Manufacturers of building materials often force their dealers to agree not to sell below certain prices. Since, under this arrangement, the price is usually high enough to bring the manufacturer a good profit, he may have little desire to try to find ways of making a better and cheaper article.

When there is an agreement between manufacturers and dealers, it is practically impossible for a builder to buy his materials direct from the manufacturer. Sometimes labor unions make agreements to work only with materials bought from certain jobbers or dealers. Housing authorities believe that all this makes for more costly houses because it checks competition and maintains a roundabout and more expensive system of routing materials from factory to building site. Even large government orders for camps, bases, airfields, and the like often have to go through complicated systems like these. Prices are kept high in various other ways. Manufacturers, for example, sometimes agree not to compete with each other. That means that they quote the same prices for similar articles.

Sometimes builders in the same area agree not to underbid each other. Thus when a contractor calls for bids for a particular job he may find that all bids are the same.

Housing authorities point out that the idea of self-defense is important in understanding many practices in the building industry. That is, the house-building industry is loosely organized and it has great ups and downs. Activity may be good one week or month or year, but nobody knows what the next will bring. Labor unions to a large extent have stabilized employment in the building trades, protected workers against unfair employers, and raised the pay scales and annual incomes of the members. But the rules and regulations worked out for self-defense tend to add to the cost of construction, according to housing authorities.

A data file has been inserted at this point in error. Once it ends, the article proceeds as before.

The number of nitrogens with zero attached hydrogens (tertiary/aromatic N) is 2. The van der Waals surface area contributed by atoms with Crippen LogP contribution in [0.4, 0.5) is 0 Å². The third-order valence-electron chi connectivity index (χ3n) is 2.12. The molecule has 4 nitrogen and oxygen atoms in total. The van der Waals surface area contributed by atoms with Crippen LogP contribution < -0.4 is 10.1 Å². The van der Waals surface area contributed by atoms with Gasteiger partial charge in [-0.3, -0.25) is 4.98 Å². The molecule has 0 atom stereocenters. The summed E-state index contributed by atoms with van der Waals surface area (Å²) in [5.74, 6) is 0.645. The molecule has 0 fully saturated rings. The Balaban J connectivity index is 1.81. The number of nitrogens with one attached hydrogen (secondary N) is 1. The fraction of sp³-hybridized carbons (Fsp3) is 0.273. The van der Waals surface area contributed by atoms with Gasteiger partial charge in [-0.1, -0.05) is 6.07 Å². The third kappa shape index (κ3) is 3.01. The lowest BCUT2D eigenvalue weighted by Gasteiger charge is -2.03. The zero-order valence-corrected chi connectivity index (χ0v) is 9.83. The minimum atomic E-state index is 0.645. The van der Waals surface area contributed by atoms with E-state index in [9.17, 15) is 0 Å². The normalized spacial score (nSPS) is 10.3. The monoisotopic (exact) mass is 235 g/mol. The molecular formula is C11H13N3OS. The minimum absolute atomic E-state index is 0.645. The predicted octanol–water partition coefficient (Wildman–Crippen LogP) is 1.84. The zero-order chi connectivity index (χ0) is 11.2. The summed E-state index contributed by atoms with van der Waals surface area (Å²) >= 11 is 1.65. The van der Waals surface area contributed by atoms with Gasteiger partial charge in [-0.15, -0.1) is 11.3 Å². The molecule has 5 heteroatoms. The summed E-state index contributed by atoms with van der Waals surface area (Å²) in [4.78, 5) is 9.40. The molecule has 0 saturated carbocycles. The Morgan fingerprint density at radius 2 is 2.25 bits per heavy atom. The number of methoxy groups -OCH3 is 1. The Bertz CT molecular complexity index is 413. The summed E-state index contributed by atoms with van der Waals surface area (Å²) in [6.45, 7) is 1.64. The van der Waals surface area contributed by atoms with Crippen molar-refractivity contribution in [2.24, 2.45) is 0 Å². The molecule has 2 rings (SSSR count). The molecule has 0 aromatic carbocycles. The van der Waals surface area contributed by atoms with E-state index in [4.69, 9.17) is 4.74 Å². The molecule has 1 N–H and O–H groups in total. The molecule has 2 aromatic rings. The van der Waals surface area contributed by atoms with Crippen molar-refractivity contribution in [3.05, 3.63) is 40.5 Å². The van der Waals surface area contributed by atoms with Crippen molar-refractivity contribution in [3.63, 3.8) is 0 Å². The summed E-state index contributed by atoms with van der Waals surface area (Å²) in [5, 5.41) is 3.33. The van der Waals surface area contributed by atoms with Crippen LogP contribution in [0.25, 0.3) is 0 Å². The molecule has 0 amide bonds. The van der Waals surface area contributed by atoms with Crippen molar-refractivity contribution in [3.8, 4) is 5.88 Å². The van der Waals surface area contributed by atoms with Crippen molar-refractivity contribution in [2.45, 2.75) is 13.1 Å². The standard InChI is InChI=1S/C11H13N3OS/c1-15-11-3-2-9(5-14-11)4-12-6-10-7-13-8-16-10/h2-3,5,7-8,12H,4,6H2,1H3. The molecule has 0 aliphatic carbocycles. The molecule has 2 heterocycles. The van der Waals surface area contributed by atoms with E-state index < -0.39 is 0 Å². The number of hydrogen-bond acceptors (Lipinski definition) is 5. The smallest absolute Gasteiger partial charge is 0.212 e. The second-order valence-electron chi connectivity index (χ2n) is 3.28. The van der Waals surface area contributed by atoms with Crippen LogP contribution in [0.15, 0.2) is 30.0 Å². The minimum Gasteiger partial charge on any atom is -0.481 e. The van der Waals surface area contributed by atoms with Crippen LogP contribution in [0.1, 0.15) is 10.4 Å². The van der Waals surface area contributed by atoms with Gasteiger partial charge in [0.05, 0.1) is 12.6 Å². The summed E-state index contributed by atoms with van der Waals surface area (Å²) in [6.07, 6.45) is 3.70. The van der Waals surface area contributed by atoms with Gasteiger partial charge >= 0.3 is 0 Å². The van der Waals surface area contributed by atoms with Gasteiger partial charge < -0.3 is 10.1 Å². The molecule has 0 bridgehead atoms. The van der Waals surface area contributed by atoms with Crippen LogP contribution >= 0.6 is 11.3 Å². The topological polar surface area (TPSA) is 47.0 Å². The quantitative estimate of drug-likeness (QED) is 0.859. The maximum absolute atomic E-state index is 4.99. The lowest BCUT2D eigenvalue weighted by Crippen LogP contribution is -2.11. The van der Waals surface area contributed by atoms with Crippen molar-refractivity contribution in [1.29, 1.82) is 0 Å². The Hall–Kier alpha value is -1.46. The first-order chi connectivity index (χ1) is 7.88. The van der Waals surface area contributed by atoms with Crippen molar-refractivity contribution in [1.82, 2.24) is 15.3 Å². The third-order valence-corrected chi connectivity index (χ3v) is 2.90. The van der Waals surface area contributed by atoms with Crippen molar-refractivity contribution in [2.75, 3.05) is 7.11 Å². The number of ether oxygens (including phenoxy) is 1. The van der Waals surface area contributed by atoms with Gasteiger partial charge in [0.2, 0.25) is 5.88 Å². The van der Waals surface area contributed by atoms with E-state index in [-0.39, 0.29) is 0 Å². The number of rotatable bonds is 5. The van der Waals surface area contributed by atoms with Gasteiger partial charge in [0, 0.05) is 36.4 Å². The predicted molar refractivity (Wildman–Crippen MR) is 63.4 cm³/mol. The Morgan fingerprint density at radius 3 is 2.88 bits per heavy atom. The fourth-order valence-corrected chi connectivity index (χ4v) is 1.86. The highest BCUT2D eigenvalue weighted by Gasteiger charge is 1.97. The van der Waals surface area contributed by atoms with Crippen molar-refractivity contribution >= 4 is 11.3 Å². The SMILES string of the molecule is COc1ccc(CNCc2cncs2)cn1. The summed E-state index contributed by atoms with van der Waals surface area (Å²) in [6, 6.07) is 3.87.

They assert that such rules and regulations are designed to keep wages at a high level, to spread work—sometimes even to make work or to bring about the employment of skilled workmen for jobs that might be done by workers having less training. In some instances, it is said, bonuses for doing a job faster are not permitted, or the use of labor-saving machinery and power tools may be ruled out. A union may inform the builder how many men to employ for a given operation even if the number is not actually needed, or it may call for work to be done at the site which might be done more cheaply in the shop. Some unions may refuse to allow their members to work with nonunion materials or with articles made by members of a rival union.